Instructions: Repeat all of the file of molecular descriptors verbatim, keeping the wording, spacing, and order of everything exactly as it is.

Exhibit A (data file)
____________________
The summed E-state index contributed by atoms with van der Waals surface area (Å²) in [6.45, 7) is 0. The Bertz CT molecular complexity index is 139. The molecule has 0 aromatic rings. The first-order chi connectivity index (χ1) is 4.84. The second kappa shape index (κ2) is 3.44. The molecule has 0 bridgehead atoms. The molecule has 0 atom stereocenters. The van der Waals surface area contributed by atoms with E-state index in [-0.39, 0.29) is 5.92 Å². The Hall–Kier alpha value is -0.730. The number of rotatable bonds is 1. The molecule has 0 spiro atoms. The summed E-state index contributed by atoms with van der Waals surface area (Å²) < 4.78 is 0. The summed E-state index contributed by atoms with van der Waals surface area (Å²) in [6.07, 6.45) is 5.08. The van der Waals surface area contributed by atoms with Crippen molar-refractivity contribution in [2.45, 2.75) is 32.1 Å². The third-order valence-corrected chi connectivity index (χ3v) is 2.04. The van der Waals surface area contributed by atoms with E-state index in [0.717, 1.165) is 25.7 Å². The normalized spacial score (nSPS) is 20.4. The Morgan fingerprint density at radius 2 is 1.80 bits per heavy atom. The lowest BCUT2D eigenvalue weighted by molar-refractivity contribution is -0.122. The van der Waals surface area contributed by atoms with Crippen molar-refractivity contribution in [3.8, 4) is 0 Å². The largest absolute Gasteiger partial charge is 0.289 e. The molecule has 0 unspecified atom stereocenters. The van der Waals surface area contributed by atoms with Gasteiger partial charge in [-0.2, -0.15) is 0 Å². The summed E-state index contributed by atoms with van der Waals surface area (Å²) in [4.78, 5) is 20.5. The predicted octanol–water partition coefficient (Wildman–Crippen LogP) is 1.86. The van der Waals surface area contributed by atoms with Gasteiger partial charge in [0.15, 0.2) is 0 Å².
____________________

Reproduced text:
The summed E-state index contributed by atoms with van der Waals surface area (Å²) in [6.45, 7) is 0. The Bertz CT molecular complexity index is 139. The molecule has 0 aromatic rings. The first-order chi connectivity index (χ1) is 4.84. The second kappa shape index (κ2) is 3.44. The molecule has 0 bridgehead atoms. The molecule has 0 atom stereocenters. The van der Waals surface area contributed by atoms with E-state index in [-0.39, 0.29) is 5.92 Å². The Hall–Kier alpha value is -0.730. The number of rotatable bonds is 1. The molecule has 0 spiro atoms. The summed E-state index contributed by atoms with van der Waals surface area (Å²) < 4.78 is 0. The summed E-state index contributed by atoms with van der Waals surface area (Å²) in [6.07, 6.45) is 5.08. The van der Waals surface area contributed by atoms with Crippen molar-refractivity contribution in [2.45, 2.75) is 32.1 Å². The third-order valence-corrected chi connectivity index (χ3v) is 2.04. The van der Waals surface area contributed by atoms with E-state index in [0.717, 1.165) is 25.7 Å². The normalized spacial score (nSPS) is 20.4. The Morgan fingerprint density at radius 2 is 1.80 bits per heavy atom. The lowest BCUT2D eigenvalue weighted by molar-refractivity contribution is -0.122. The van der Waals surface area contributed by atoms with Crippen molar-refractivity contribution in [3.8, 4) is 0 Å². The largest absolute Gasteiger partial charge is 0.289 e. The molecule has 0 unspecified atom stereocenters. The van der Waals surface area contributed by atoms with Gasteiger partial charge in [-0.2, -0.15) is 0 Å². The summed E-state index contributed by atoms with van der Waals surface area (Å²) in [4.78, 5) is 20.5. The predicted octanol–water partition coefficient (Wildman–Crippen LogP) is 1.86. The van der Waals surface area contributed by atoms with Gasteiger partial charge in [0.15, 0.2) is 0 Å².